Mansfield Fox

Law student. Yankees fan. Massive fraggle. Just living the American dream.

Tuesday, March 09, 2004

THE MADNESS OF BILL OF RIGHTS INCORPORATION Doing my reading for Criminal Procedure just now, I was reminded of one of my top con law pet peeves: the utterly incomprehensible manner in which parts of the Bill of Rights has been held to apply to the states through the Fourteenth Amendment. Let's assume that you agree that the Fourteenth Amendment applies some, but not all, of the protections of the Bill of Rights to the states. Under current doctrine, the First Amendment, which you'll recall begins "Congress shall make no law..." (emphasis added), is incorporated. At the same time, the Fifth Amendment's grand jury requirement ("No person shall be held to answer for a capital, or otherwise infamous crime, unless on a presentment or indictment of a grand jury, except in cases arising in the land or naval forces, or in the militia, when in actual service in time of war or public danger") is not incorporated. Does this make any sense?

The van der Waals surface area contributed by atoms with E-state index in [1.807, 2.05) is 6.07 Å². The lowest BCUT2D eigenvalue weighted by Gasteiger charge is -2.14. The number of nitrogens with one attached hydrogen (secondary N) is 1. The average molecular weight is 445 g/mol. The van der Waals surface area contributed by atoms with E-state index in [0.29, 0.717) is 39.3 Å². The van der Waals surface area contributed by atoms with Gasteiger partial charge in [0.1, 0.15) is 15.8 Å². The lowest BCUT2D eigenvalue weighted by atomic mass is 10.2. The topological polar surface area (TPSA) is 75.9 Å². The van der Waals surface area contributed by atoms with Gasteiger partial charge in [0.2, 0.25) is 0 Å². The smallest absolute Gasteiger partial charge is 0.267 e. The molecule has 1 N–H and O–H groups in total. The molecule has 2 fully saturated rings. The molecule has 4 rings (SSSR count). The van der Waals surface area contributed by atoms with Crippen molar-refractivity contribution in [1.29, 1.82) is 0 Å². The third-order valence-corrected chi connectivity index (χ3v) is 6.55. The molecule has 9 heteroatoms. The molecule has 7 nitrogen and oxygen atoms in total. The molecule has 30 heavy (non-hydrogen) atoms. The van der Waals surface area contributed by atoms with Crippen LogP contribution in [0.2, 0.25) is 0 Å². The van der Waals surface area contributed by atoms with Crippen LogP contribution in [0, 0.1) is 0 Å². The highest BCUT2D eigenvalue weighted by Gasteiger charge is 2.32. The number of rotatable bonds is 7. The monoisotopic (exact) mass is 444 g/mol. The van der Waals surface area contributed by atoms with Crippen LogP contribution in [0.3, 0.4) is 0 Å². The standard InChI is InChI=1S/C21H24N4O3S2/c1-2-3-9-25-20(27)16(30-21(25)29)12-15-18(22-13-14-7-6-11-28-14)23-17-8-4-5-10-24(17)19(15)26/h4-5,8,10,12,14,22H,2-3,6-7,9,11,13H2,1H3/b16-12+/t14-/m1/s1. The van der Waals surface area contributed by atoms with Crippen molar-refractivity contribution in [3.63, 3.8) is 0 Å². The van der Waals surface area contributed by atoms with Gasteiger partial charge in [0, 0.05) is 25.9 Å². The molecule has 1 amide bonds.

Under a "plain meaning" analysis, the Fifth Amendment's grand jury requirement would seem to apply to the states even in the absence of the Fourteenth Amendment (something that can't be said of the First Amendment). And yet, under today's constitutional doctrine, not only does it not apply to the states on its own, it's one of the few provisions of the Bill of Rights not incorporated against the states via the Fourteenth Amendment.

Is there some compelling logical argument I'm missing here? Or do we just like a little crazy in our constitutional law framework?